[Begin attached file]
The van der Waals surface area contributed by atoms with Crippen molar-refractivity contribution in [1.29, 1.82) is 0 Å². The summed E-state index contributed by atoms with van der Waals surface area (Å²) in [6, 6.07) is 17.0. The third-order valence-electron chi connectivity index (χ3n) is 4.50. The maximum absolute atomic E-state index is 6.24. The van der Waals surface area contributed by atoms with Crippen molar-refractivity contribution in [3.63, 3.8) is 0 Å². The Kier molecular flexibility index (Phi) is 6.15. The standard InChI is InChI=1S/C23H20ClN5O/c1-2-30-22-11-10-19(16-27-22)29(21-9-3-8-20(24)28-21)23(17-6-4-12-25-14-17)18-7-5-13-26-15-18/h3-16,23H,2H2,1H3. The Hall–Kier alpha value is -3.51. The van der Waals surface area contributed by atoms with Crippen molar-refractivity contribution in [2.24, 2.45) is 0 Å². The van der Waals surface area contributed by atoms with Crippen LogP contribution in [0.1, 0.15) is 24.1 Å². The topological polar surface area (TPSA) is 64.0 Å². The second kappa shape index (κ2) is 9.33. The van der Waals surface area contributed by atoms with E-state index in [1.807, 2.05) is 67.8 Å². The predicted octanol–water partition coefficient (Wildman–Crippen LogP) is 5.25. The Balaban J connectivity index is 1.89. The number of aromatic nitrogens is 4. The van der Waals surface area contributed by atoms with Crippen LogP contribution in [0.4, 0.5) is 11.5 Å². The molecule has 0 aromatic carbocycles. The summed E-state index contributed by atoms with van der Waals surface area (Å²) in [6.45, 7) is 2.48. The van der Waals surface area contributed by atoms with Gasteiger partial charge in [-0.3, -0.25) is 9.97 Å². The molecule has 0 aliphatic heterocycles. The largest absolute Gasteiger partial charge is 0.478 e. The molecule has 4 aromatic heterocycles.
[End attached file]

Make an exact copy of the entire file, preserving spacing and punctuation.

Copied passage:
The van der Waals surface area contributed by atoms with Crippen molar-refractivity contribution in [1.29, 1.82) is 0 Å². The summed E-state index contributed by atoms with van der Waals surface area (Å²) in [6, 6.07) is 17.0. The third-order valence-electron chi connectivity index (χ3n) is 4.50. The maximum absolute atomic E-state index is 6.24. The van der Waals surface area contributed by atoms with Crippen molar-refractivity contribution in [3.63, 3.8) is 0 Å². The Kier molecular flexibility index (Phi) is 6.15. The standard InChI is InChI=1S/C23H20ClN5O/c1-2-30-22-11-10-19(16-27-22)29(21-9-3-8-20(24)28-21)23(17-6-4-12-25-14-17)18-7-5-13-26-15-18/h3-16,23H,2H2,1H3. The Hall–Kier alpha value is -3.51. The van der Waals surface area contributed by atoms with Crippen molar-refractivity contribution in [2.24, 2.45) is 0 Å². The van der Waals surface area contributed by atoms with Crippen LogP contribution in [0.1, 0.15) is 24.1 Å². The topological polar surface area (TPSA) is 64.0 Å². The second kappa shape index (κ2) is 9.33. The van der Waals surface area contributed by atoms with E-state index in [1.807, 2.05) is 67.8 Å². The predicted octanol–water partition coefficient (Wildman–Crippen LogP) is 5.25. The Balaban J connectivity index is 1.89. The number of aromatic nitrogens is 4. The van der Waals surface area contributed by atoms with Crippen LogP contribution in [0.4, 0.5) is 11.5 Å². The molecule has 0 aromatic carbocycles. The summed E-state index contributed by atoms with van der Waals surface area (Å²) in [6.45, 7) is 2.48. The van der Waals surface area contributed by atoms with Gasteiger partial charge in [-0.3, -0.25) is 9.97 Å². The molecule has 0 aliphatic heterocycles. The largest absolute Gasteiger partial charge is 0.478 e. The molecule has 4 aromatic heterocycles.